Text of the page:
Series: Delroi Connection 3, Delroi Universe 3
Couple: Britt Anderson & Barak Trace
Published: June 4, 2013
Britt Anderson is retired. Secretive and fiercely independent, she journeys to Delroi to spend time with her two oldest friends. She doesn’t expect to be dragged back into the spy business when she gets there, but the lure is impossible to fight for a not so reformed adrenalin junkie. Danger and conspiracy. What’s not to love?
The rush of adventure comes with a price however, the darkly compelling Barak Trace. She can’t deny the attraction, but she has enough sense to steer clear of the possessive glint in his gaze. Until he somehow manages to merge his psychic abilities with hers, when he’s captured by rebel forces. She has no choice but to go after him.
The question is will she be able to free herself once he’s rescued? And will she even want to?
Originally published in 2009.
She’d vacillated between fury and abject terror so much over the past few days she didn’t know if she was coming or going anymore. It wasn’t fear of being injured or killed herself that worried her. She’d been in worse tight spots. No. It was the loss of half of her soul that terrified her. Damn Barak. When she got her hands on him she might kill him herself for putting her in this position.
Britt Anderson stood back in the shadows of an alley, in the massive southern city on Delroi that was the seat of the rebels’ power. It was called Saber City, named after the ruling Saber clan. She watched and waited for a signal from Jaxon and his men. The Overchief’s men. And while her old friend Kendall may have mated with the Delroi leader, Britt only trusted them because they worked for Barak, the Delroi Spymaster who’d somehow tied his soul to hers moments before being taken prisoner by these southern rebels. She had no idea who’d taken him or why, but she’d been looking for him for weeks.
The darkness in front of her shifted the slightest fraction, the barest inch, and her eyes narrowed. Focused. Picked apart the shadows. Not something a regular person–a non-combatant–would have noticed, could have done. She pressed her lips together and bit hard, reminding herself. She’d never been one of them. Never been a civilian. Never been a normal functioning part of the masses.
She sensed the spy moving up to her before she saw him. Didn’t tense and give herself away as he approached. Barely managed to not flinch. She gritted her teeth. Where was all her fabled cold, self-control now?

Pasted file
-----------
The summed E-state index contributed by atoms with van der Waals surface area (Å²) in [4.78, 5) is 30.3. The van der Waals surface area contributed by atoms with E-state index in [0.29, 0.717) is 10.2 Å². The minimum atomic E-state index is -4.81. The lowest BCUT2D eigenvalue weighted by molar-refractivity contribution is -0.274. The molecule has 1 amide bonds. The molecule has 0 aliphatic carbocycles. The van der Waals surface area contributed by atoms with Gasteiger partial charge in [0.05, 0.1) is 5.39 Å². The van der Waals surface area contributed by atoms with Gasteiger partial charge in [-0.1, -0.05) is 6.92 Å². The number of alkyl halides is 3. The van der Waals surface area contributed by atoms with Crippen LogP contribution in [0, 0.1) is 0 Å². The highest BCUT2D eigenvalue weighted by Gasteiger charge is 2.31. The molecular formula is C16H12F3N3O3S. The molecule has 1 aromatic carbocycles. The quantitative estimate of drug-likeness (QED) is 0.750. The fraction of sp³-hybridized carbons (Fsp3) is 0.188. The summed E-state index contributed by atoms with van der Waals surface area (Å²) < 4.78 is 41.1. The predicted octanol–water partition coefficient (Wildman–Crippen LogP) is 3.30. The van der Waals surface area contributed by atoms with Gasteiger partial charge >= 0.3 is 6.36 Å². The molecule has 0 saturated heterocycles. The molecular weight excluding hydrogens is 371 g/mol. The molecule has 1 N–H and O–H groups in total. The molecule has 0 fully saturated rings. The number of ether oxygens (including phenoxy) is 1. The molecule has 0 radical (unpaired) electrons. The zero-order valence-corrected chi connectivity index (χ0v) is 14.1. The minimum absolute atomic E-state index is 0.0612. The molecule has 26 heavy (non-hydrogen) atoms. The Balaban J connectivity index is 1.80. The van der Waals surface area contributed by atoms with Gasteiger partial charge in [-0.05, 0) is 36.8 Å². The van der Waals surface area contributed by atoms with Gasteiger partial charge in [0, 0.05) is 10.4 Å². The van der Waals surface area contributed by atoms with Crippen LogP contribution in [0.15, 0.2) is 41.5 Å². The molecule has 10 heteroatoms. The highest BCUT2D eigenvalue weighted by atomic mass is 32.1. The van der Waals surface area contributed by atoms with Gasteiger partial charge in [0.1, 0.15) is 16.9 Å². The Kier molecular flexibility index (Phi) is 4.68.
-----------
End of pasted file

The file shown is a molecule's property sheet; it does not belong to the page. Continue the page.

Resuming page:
“The informant says he’s in there,” Jaxon whispered, nodding once towards the building across the street and two doors down. “We have someone inside but you won’t have a lot of time. Get in and get out. You have twenty minutes to get to the rendezvous point.”
She nodded. “Got it,” she replied so softly her words were a whisper of air, the barest current.
She hoped like hell she did. The place was a warren. The streets and lanes and alleys were narrow twisting paths, the five and six story buildings so close they blotted out the sky. It was almost like being back on Earth where she’d done a brief stint in the Moroccan Kasbah, which was not reassuring because she’d never figured it out either.
Jaxon moved closer to her, close enough to brush up against her side, and even though she knew he wasn’t interested in her at all, it made her skin crawl. It made her nervous and shifty and want to lash out. She ground her teeth together. This was not like her. This was Barak not wanting anyone near her. This was her letting him affect her even though he’d gone quiet. She almost growled, but repressed the urge as Jaxon began whispering instructions in her ear. It could wait–her anger and frustration–until they were sure Barak was free and safe. Then she would make him pay for all her discomfort.
She crossed the street and rapped lightly on the door three times, paused, then rapped twice more in the prearranged signal. The door was opened by a short, cowled person, but she’d learned in the last few weeks that didn’t mean anything. Everyone wore robes in the southern hemisphere on Delroi. Everyone wore hoods. It certainly aided in hiding one’s identity, but the main reason was to protect from the unrelenting wind, from the sand that was a constantly moving force against sensitive skin.
“Quickly,” the covered person-a man?-said. He led her to a door at the end of a hall. “He’s in the third room.” A woman. The timbre was definitely a woman’s voice. She pressed something into Britt’s hand. “The key. Downstairs. Third door and then follow the tunnel out.”